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Upgraded Cornell facility to help study dairy emissions

13 December 2021

The partnership between industry, government and academia is bringing a state-of-the-art lab upgrade to the university

Cornell’s Department of Animal Science is to be the recipient of a state-of-the-art lab upgrade thanks to a partnership between industry, government and academia, wrote Krisy Gashler for the Cornell Chronicle

The Large Animal Research and Teaching Unit will receive four climate-controlled respiration chambers for the study of gas exchange of dairy cattle and other livestock. They will be the first of their kind in the US. The chambers will allow researchers to develop solutions to reduce methane emissions.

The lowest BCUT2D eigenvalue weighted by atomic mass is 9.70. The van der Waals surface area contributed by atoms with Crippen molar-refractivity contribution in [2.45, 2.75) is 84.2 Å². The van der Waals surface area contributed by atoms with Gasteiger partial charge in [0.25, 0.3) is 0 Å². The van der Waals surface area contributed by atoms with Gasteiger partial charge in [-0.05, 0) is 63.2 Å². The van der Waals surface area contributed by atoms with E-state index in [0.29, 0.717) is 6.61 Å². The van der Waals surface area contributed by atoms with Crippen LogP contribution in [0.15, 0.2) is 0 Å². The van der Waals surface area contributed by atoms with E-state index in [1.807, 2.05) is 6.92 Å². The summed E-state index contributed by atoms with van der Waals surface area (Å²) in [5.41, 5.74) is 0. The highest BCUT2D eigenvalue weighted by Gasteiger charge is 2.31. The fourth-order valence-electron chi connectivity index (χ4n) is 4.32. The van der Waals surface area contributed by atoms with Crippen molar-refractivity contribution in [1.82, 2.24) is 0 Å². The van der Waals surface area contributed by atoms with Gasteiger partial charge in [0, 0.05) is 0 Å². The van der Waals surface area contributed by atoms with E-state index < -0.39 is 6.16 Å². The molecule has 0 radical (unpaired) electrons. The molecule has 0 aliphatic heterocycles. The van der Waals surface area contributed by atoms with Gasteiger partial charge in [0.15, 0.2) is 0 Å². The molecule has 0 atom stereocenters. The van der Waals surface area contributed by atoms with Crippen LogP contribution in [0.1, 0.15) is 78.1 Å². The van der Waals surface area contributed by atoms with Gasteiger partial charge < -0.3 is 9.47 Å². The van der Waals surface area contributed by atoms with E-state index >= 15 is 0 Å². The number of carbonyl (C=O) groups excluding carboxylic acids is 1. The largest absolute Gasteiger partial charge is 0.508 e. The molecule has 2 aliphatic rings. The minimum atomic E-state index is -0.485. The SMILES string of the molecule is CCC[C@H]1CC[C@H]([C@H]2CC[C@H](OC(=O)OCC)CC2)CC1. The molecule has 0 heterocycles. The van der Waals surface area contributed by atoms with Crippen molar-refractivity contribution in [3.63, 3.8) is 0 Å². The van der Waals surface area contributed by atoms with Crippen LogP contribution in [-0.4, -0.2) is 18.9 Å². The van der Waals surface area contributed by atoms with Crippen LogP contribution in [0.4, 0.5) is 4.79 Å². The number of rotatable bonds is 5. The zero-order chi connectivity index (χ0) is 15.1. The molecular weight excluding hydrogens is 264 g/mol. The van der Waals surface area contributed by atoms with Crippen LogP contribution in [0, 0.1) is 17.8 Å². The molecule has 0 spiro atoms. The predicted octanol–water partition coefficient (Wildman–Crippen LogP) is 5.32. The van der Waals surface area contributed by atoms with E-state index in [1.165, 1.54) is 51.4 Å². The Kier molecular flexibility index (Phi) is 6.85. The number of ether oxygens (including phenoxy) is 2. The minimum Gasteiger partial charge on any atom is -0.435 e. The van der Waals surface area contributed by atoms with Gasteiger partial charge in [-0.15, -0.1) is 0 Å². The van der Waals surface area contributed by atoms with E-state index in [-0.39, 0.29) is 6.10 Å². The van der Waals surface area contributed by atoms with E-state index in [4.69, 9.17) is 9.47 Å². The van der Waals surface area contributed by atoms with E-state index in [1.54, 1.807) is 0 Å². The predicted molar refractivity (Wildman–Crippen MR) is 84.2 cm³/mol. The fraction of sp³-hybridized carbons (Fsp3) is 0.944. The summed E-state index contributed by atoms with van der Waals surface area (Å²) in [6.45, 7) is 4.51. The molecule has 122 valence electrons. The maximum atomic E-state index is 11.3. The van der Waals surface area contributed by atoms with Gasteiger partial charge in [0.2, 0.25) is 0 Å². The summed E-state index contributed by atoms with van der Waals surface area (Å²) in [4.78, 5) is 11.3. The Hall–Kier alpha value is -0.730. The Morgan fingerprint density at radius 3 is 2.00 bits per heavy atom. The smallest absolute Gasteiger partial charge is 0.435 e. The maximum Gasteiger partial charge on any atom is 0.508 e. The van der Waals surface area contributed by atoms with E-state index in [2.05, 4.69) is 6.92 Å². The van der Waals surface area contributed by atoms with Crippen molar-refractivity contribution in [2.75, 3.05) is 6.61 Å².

“These chambers are important because they’re the most accurate, gold-standard approach to measure methane emissions from dairy cattle,” said Joseph McFadden, associate professor of dairy cattle biology in the College of Agriculture and Life Sciences. “You can measure methane using other types of equipment, but they’re less accurate, or they don’t measure all the greenhouse gases animals emit or consume, and they don’t allow you to control the environment.”

McFadden announced the project at the 83rd annual Cornell Nutrition Conference, held last week. Cargill provided $355,000 toward the respiration chamber system. The Genesee Valley Regional Market Authority, a local authority of New York state that supports agriculture in nine western New York counties, provided $200,000, and CALS and the Department of Animal Science are providing approximately $150,000.

The respiration chamber will be built and installed in spring 2022 by No-Pollution Industrial Systems, an engineering firm based in Scotland.



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